Wednesday, July 22, 2015

For Bill

One of the members of my tribe lost his beloved dog the other day. One minute he was there and then some thirty minutes later he was gone. Toby died in his sleep, at home, where he was loved and cherished. Would that I could have such an ending.

Most of us have had pets we loved with all the intensity one can muster for a fellow creature. They are loving, each in their own way, and quite patient with their human companions. When they pass, the light is a bit dimmer, there is a little less joy in the places they left behind.

No one who has ever lost a beloved dog or cat will ever forget that moment, just after you realize that they are gone. The world stops for a moment, the sadness is nearly unbearable, then you start remembering the times you had together.

The pain never goes away, but it lessens with time. The memories of the time together last forever. And ever.

Epitaph to a Dog

Near this Spot
are deposited the Remains of one
who possessed Beauty without Vanity,
Strength without Insolence,
Courage without Ferosity,
and all the virtues of Man without his Vices.
This praise, which would be unmeaning Flattery
if inscribed over human Ashes,
is but a just tribute to the Memory of
who was born in Newfoundland May 1803
and died at Newstead Nov. 18th, 1808.

When some proud Son of Man returns to Earth,
Unknown to Glory but upheld by Birth,
The sculptor’s art exhausts the pomp of woe,
And storied urns record who rests below:
When all is done, upon the Tomb is seen
Not what he was, but what he should have been.
But the poor Dog, in life the firmest friend,
The first to welcome, foremost to defend,
Whose honest heart is still his Master’s own,
Who labours, fights, lives, breathes for him alone,
Unhonour’d falls, unnotic’d all his worth,
Deny’d in heaven the Soul he held on earth:
While man, vain insect! hopes to be forgiven,
And claims himself a sole exclusive heaven.
Oh man! thou feeble tenant of an hour,
Debas’d by slavery, or corrupt by power,
Who knows thee well, must quit thee with disgust,
Degraded mass of animated dust!
Thy love is lust, thy friendship all a cheat,
Thy tongue hypocrisy, thy heart deceit!
By nature vile, ennobled but by name,
Each kindred brute might bid thee blush for shame.
Ye! who behold perchance this simple urn,
Pass on, it honors none you wish to mourn.
To mark a friend’s remains these stones arise;
I never knew but one—and here he lies.

-Lord Byron

Note: One thing I will say in contradiction to this wonderful poem, we will see our beloved four-legged friends again someday. I cannot believe that Our Lord, who loves us so, would let us be separated long from our faithful companions.


  1. While I suspect I am not 'the' Bill for whom this is meant, but as 'a' Bill who has lost a couple of very special dogs in my life, I'll speak on behalf of all the Bills out there in saying: Thank You!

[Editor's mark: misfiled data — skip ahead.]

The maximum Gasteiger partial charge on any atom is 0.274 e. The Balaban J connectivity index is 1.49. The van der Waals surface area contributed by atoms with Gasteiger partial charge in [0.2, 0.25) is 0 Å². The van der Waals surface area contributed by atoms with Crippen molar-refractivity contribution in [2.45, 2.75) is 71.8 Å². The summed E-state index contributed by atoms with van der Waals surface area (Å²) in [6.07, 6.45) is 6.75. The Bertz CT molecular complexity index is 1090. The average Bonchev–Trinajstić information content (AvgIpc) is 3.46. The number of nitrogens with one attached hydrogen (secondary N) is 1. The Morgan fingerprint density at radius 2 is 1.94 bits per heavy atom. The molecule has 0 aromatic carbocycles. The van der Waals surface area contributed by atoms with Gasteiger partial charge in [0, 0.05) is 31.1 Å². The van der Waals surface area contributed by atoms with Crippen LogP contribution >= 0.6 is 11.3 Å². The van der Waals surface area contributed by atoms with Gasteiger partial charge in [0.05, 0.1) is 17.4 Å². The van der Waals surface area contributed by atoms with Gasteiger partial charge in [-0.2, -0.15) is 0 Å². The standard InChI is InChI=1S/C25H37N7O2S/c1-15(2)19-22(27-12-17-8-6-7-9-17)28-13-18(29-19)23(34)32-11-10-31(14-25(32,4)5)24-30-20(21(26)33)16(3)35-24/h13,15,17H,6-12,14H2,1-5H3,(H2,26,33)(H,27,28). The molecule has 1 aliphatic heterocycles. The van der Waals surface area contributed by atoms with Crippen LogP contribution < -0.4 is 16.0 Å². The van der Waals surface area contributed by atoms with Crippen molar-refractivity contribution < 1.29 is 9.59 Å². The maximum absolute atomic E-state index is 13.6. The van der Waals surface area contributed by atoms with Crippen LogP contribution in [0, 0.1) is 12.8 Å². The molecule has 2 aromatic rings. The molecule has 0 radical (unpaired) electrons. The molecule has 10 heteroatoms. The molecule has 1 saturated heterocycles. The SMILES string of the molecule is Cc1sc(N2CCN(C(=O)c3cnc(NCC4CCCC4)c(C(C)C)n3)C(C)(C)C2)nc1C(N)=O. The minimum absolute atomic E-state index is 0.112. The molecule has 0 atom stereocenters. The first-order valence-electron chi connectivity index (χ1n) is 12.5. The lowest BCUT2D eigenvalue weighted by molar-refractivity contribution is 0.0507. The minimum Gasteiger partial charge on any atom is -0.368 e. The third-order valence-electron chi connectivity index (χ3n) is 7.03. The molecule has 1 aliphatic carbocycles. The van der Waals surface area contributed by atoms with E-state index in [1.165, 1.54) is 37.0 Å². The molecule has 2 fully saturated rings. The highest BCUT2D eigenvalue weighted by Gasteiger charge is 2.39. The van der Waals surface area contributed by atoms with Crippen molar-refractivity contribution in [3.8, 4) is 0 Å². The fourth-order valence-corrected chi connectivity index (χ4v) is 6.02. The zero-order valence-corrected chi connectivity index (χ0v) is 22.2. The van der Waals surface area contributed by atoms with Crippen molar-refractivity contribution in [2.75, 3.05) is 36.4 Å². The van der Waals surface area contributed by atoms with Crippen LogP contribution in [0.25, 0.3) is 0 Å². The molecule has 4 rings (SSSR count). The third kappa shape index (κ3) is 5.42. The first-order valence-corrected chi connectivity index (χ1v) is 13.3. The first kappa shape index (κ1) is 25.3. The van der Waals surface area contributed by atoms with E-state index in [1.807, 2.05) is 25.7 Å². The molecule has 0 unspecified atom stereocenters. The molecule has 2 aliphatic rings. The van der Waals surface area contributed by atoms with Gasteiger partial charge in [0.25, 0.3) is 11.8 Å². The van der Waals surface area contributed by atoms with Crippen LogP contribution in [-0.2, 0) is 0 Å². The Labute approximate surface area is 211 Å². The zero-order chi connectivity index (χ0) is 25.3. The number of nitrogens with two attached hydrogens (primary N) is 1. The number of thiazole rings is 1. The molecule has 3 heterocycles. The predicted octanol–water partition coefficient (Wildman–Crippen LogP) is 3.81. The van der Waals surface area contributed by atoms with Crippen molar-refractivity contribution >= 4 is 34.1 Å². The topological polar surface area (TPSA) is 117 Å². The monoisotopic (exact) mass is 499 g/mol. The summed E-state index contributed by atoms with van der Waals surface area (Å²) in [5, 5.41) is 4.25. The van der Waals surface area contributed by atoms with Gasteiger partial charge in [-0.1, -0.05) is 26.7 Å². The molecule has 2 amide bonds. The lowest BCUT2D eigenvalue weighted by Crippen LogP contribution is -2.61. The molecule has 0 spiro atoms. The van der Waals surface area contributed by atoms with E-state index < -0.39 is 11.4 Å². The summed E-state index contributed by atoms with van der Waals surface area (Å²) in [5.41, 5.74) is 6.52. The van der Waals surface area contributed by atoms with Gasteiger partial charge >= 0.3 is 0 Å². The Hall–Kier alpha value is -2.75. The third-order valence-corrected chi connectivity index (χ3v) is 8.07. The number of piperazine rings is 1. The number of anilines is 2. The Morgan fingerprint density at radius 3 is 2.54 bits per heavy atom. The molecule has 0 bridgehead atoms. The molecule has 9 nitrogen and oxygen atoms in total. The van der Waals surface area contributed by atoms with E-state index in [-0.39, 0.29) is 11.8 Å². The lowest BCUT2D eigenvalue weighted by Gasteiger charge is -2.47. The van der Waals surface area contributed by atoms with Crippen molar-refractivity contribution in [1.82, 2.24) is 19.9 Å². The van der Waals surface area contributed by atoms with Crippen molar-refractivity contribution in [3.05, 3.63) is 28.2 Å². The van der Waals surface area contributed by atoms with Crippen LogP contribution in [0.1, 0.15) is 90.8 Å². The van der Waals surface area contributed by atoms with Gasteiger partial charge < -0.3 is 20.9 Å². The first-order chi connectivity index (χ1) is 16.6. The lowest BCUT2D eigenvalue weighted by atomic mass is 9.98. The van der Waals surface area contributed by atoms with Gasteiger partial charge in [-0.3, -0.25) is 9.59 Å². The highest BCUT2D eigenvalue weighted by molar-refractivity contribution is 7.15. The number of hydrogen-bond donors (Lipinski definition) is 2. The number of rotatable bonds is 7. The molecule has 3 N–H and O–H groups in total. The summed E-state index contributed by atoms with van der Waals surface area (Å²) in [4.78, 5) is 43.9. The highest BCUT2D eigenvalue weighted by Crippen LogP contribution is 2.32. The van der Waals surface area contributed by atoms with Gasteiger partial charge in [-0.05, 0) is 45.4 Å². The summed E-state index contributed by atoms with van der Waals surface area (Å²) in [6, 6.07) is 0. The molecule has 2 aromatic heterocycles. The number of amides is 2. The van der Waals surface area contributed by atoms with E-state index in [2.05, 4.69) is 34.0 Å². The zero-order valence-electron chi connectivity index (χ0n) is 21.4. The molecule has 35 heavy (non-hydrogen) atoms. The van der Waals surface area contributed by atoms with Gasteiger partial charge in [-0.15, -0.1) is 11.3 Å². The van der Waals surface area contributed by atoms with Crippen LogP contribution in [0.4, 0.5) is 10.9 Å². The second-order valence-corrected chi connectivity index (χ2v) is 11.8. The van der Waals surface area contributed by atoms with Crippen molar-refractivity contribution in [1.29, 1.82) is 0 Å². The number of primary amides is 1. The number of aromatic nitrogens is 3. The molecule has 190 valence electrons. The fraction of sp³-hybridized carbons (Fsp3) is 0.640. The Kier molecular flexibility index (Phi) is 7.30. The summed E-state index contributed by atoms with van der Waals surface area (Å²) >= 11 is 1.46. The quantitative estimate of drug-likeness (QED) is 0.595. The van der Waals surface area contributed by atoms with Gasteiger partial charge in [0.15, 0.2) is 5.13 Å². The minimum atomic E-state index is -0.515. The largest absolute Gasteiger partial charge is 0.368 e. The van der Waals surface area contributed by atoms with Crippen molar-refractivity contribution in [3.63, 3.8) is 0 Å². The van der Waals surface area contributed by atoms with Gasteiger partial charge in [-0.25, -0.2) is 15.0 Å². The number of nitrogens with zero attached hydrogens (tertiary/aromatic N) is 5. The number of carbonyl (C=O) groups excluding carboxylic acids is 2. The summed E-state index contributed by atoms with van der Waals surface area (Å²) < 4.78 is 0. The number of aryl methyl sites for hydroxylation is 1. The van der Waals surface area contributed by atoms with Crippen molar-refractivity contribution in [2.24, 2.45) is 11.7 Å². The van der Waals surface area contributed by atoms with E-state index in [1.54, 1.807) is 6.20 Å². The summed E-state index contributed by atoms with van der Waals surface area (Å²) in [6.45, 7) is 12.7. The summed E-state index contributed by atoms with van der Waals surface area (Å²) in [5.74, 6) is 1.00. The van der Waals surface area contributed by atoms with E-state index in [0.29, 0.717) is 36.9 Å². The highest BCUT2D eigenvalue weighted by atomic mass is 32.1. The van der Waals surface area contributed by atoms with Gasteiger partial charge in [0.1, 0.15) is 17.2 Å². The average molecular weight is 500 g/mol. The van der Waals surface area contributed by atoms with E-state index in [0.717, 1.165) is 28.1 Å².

1. This is really for all of us who have lost a four-legged friend. You can count yourself in as you are a member of my tribe, for sure.

  2. Damned shame, and yeah, nothing tears a hole in your heart like the passing of a good and faithful dog. I've been down that road four times so far, and they've been four of the hardest days of my life. But each of those dogs brought me a lot more comfort and joy during our time together, so while the losses make me sad, the memories of our adventures together still make me smile.

    1. Being with them is wonderful, the memories help ease the time when they're gone.

  3. Good words, OAFS. If the Almighty created Man's Best Friend and gave him to us during our brief sojourn here, I cannot see Him omitting such beloved and beautiful creatures fromHis Presence in that which is to come.

  4. What a beautiful post and thank you Sarge. And yes it can apply to all of us who have lost a canine or feline friend. I've had 3 of these dogs; the first 2 got cancers at 7 and 9 years and I had the painful decision to ease their suffering. In such cases I have learned you give yourself more pain so they can have less. Is that not love?

    In Toby's case he lived to the ripe old age of 16 (if the claim by the pound - when I got him in 2007 was correct - he was 8 at the time). I can't say seeing him slowly deteriorate over the last year of so was easy either. It surprised me when he went - he was there last night - then he was gone.

    I believe like you that God created these animals for our companionship - as the old joke went the He created the dog to worship us and the cat to put us back in our place - and if Heaven is devoid of all animals but our human spirits, it would be a dull place indeed.